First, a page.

In D3D11, they still have the ability to make 16 bit and 32 bit index buffers.

Few models will use more than the max (20k tri) that a USHORT index buffer can handle, but will I really pay a bad performance cost for always using an INT (32 bit) format?

Memory savings aren't that much (2 bytes per index!). For a 20k tri model, that's only 40 kB of memory we're saving for using the USHORT (compared with probably a lot more for just the vertex data for that same model).

Is it really worth ever using USHORT index buffers then, or is this just a holdover from when computers had less memory in the 90's?

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    \$\begingroup\$ If you're loading 100 such models, that's a savings of 40 mB of memory saved. In certain situations, it's worth it to save as much memory as possible (though it's all game dependent, and for 90% of projects, not really worth it) \$\endgroup\$
    – thedaian
    Commented Aug 30, 2011 at 18:36
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    \$\begingroup\$ @thedaian: That is an answer. \$\endgroup\$
    – user744
    Commented Aug 30, 2011 at 18:52
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    \$\begingroup\$ @thedaian, as far as I can tell, your figure is off by a factor of 10^8. 100 * 40 kB makes 4 MB. In any case, I'd be more worried about dealing with 2 million triangles in general. 20k is a lot for most models, you can get very far with 1k and a good bump map. \$\endgroup\$ Commented Aug 30, 2011 at 19:44
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    \$\begingroup\$ Bandwidth is important too. 4mb saved is 4mb less to upload to GPU memory. How often you actually do this is up to you. \$\endgroup\$
    – Justicle
    Commented Aug 31, 2011 at 0:12
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    \$\begingroup\$ You can have 64k triangles with a 16-bit index buffer - just use a triangle strip instead of a triangle list. \$\endgroup\$
    – Adam
    Commented Sep 1, 2011 at 0:21

3 Answers 3


You have to consider that GPUs when fetching the data for feeding into the vertex shaders requires a lot of small calls because they can only cache a few triangles at the same time, and fetching data from the VRAM is a very slow operation. So I suppose that if you use half the bytes for the indices, the GPU will be able to fetch twice the indices for the cache to render triangles.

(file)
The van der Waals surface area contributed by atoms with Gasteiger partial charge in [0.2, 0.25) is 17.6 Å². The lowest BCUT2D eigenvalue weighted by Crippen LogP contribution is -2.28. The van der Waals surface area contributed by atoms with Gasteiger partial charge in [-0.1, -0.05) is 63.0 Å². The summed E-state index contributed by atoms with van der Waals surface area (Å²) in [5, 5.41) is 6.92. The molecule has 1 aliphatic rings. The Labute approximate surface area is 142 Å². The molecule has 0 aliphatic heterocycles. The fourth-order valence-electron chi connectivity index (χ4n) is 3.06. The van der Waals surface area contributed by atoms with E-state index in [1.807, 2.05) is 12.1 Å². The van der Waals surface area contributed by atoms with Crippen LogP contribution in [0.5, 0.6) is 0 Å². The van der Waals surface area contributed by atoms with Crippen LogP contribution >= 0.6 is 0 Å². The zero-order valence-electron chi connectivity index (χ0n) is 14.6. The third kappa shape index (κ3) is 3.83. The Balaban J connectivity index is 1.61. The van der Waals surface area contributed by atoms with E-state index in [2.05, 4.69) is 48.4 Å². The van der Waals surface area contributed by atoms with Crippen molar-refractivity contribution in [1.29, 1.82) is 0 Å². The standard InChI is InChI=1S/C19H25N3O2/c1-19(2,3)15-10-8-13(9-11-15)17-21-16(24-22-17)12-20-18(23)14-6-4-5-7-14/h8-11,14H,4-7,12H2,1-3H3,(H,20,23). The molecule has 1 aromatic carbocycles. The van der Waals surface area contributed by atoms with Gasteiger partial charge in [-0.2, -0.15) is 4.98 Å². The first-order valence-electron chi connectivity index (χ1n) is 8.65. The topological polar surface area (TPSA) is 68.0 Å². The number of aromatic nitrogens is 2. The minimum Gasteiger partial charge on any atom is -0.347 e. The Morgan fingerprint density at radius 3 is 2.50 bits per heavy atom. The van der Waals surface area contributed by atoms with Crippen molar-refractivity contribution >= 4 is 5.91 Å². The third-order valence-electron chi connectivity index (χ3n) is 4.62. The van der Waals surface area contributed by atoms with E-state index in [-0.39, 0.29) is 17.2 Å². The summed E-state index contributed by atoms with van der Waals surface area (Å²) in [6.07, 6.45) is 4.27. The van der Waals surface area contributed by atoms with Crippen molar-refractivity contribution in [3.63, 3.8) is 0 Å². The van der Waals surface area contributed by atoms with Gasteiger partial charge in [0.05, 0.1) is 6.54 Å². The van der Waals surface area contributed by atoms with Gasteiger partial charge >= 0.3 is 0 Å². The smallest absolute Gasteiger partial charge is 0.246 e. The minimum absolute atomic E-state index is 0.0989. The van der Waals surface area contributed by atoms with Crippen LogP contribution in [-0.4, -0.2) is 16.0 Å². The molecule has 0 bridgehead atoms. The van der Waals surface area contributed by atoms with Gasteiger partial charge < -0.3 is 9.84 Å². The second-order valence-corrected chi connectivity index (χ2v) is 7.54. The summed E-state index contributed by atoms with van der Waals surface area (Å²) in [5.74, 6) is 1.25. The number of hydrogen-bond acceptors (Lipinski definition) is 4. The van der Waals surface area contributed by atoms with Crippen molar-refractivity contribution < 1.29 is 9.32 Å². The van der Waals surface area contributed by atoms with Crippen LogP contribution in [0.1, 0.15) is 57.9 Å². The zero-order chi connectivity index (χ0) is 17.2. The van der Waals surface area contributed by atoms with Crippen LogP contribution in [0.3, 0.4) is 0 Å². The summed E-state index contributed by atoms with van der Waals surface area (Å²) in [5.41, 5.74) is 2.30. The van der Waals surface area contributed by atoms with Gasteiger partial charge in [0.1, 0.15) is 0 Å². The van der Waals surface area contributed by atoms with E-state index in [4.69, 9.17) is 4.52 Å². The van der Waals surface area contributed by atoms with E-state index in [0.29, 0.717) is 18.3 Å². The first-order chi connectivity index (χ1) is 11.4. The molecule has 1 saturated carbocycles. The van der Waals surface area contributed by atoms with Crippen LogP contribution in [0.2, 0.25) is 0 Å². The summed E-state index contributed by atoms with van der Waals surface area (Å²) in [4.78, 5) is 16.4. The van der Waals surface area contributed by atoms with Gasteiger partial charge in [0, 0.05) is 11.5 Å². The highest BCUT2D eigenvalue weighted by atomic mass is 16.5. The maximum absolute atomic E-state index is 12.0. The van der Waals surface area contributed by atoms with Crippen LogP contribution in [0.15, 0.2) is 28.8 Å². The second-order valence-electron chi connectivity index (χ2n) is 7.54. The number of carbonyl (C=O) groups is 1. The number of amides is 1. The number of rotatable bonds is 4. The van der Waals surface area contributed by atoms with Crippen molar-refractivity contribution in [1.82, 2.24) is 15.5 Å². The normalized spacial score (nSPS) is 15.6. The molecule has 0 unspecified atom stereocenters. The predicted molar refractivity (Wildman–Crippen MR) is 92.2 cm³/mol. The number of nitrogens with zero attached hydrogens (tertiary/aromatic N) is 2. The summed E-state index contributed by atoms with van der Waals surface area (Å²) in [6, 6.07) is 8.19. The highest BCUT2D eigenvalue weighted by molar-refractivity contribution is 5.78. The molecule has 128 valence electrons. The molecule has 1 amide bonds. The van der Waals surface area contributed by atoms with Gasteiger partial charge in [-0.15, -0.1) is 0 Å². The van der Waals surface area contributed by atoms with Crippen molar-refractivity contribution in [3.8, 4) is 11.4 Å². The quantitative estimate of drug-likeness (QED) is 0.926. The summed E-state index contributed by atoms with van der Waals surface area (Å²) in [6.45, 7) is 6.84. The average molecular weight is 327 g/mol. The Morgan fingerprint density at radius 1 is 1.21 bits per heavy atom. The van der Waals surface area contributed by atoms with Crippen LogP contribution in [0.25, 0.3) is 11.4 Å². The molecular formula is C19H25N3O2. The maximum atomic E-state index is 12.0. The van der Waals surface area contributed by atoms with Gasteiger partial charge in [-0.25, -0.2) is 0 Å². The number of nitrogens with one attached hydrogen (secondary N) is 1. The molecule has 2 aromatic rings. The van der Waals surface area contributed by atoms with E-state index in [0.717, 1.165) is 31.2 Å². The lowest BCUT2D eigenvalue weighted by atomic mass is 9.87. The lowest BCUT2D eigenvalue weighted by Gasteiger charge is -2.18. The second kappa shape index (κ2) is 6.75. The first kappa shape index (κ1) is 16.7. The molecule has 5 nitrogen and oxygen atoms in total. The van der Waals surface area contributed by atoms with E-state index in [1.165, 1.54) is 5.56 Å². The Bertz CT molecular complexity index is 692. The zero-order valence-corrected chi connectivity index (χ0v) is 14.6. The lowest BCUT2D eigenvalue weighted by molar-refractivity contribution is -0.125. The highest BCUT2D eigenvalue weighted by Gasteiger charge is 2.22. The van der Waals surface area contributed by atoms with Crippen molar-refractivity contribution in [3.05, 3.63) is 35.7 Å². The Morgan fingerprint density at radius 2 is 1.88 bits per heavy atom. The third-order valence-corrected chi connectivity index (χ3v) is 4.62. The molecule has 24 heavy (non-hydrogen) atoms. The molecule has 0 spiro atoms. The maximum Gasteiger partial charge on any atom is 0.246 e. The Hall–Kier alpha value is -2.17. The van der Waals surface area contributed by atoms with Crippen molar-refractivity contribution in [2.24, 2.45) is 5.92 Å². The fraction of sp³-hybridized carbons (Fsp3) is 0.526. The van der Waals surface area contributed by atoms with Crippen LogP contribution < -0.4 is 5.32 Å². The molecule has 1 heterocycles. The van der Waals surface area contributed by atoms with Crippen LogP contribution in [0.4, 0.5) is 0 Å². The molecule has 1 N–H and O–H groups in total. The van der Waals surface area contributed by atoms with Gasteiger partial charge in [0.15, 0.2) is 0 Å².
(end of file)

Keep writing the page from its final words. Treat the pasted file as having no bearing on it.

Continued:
4MB Can be a small amount of memory for storage space, but if you have to make a complex call to only process a few bytes from them it may affect performance in a noticeable way. Nowadays video cards are powerful enough to make it irrelevant in games which don't have to process a lot of geometry, you... could do some benchmarks rendering a model with both index sizes if you really want to know.

Loading times are also faster with 16 bit indices, and actually every write or read, unless you can effectively control memory alignment and proper paging. So it's not just about the memory it requires but how much it takes to handle it. If you are working with dynamic buffers that need to be moved over the bus to the GPU at some point between Frames, then you should use 16 bit indices when possible. If you are rendering even smaller geometries, you can batch many indices in a single 16 bit index buffer for them all to get copied to the GPU in a single call.

Here you may find some information about how the newer ATI GPUs work:

ATI Stream Developer Training Resources (sorry I couldn't find the exact document) I didn't read much about the NVidia ones, but I think they work more or less with a similar approach.


While memory and CPU speeds have improved over the years, games are still often pushing the limits of hardware and software. If you're loading 100 such models, that's a savings of 4 megabytes of memory saved. In certain situations, it's worth it to save as much memory as possible. That might be enough for you to load another model, or enough to cram in a few more sound effects, or another song. For most AAA games, this sort of savings is vital to making things better than the competition.

Of course, it's all game dependent, and for plenty of projects, not really worth it. But if you want to push the hardware as far as it'll go, you'll want to find ways to save as much memory as possible, so you have room to add more cool stuff.


It's not just about memory; some hardware just flat-out cannot support 32-bit indexes and must run the vertex pipeline in software if you use them. It's getting rarer, but you can still get the occasional nasty surprise when you come across one. 16-bit indexes can also run faster in general, which can be important if you're under performance pressure, but you'll need to benchmark and weigh the benefit of extra perf from 16-bit indexes vs the tradeoff of possibly needing to split a model because there isn't one single answer to that one that's correct in all situations.


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